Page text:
Sep 02, 2019 Business & Finance Comments Off on Number of furloughed workers in Taiwan hits year’s high
Taipei-The number of workers on unpaid leave in Taiwan as of the end of August hit a new high for 2019, at a time when the local economy has been affected by the escalating trade friction between the United States and China, the Ministry of Labor (MOL) said Monday.
Data compiled by the MOL showed the number of employees on unpaid leave as of Aug. 31 was 2,257, the highest so far this year, up 245 from Aug. 15.
The government releases data on unpaid leave twice a month to provide an update on labor market conditions and the domestic economic climate.
As of the second half of last month, a total of 33 employers around the country had unpaid leave programs with the agreement of their employees, up by seven from the first half of last month, according to the data.
During the 15-day period, three of the employers ended their unpaid leave programs but 10 others launched new programs agreed upon by management and employees, bringing the total to 33, the data showed.
Among the 33 firms with unpaid leave programs, 13 came from the metal/electromechanical industry in the 15 days, four from the information and electronics industry and two from the chemical industry, while the remaining 14 were from various industries, the MOL said.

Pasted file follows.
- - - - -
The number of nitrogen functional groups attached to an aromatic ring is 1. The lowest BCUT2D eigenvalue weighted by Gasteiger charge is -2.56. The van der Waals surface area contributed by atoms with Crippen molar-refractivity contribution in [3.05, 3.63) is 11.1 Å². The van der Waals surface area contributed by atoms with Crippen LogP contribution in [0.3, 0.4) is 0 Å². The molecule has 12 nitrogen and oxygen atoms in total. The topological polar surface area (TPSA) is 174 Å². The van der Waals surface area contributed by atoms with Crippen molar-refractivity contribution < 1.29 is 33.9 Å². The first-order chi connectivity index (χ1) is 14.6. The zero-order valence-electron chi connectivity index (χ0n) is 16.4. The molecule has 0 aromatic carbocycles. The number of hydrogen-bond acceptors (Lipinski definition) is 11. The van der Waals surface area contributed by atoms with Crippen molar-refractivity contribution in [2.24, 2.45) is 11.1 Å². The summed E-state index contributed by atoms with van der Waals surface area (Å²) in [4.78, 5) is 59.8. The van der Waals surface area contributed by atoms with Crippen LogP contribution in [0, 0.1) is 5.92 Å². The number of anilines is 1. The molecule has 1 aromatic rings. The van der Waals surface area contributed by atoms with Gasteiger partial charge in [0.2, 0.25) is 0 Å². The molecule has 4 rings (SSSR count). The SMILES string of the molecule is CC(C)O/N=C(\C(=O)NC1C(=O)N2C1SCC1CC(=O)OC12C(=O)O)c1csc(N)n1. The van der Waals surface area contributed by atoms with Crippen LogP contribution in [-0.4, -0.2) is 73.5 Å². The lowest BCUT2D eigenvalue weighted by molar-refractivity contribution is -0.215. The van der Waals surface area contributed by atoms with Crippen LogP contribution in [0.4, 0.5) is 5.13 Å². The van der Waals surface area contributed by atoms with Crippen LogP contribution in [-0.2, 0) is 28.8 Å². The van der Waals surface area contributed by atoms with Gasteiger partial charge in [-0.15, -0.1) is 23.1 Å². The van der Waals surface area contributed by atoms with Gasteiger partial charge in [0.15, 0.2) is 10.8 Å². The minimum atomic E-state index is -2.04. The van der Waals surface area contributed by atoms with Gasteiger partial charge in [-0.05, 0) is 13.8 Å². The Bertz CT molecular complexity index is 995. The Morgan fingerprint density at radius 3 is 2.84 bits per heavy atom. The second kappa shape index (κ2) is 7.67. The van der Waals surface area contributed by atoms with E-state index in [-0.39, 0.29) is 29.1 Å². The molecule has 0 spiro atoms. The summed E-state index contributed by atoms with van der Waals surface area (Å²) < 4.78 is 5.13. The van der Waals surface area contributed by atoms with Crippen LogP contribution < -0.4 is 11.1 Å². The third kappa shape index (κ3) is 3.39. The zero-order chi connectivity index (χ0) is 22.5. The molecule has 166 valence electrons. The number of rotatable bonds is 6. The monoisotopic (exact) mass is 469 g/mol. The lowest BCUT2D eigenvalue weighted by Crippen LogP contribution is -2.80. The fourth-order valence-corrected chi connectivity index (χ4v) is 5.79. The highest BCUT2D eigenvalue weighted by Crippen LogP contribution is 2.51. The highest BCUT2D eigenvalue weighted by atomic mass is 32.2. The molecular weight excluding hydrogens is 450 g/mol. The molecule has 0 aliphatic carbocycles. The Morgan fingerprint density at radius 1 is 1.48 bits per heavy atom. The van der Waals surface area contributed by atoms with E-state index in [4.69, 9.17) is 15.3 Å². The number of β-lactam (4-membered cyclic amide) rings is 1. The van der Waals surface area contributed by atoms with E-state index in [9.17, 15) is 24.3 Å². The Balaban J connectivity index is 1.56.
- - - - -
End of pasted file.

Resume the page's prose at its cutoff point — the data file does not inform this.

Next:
Although the local tourism industry has cried foul about a decline in Chinese visitor arrivals, in particular after China banned visits by independent Chinese tourists to Taiwan, starting Aug. 1, the latest furloughed worker data did not cover any local travel agencies, the MOL said.
Most of the companies with employees on unpaid leave were small enterprises with workforces of fewer than 50 and their unpaid leave programs lasted for less than three months, with the consent of employees, who agreed to take up to four days of unpaid leave each month, the MOL said.
Commenting on the latest furloughed worker report, Labor Minister Hsu Ming-chun (???) said after consulting with the Ministry of Economic Affairs, the MOL found the local job market has been affected not only by the global trade issues but also industry related problems. However, Hsu did not detail the problems for individual industries.
Hsu urged employers to step up efforts to provide employees affected by unpaid leave programs with on-the-job training in a bid to boost their competitive edge and prevent them from sitting idle.
The ministry will provide financial assistance to employers who are willing to offer on-the-job training programs, she said.
The MOL has already launched a program to reduce the financial impact of the furloughs on workers, offering them training to upgrade their job skills.
Employees also have the option of taking online training courses available at the MOL's Skill Evaluation Center website, the ministry said.
According to the ministry, despite the unpaid leave programs, employers have been instructed to pay their employees no less than the minimum wage, which currently stands at NT$23,100 (US$736) per month, in a bid to maintain the affected workers' living standards.
Source: Focus Taiwan News Channel
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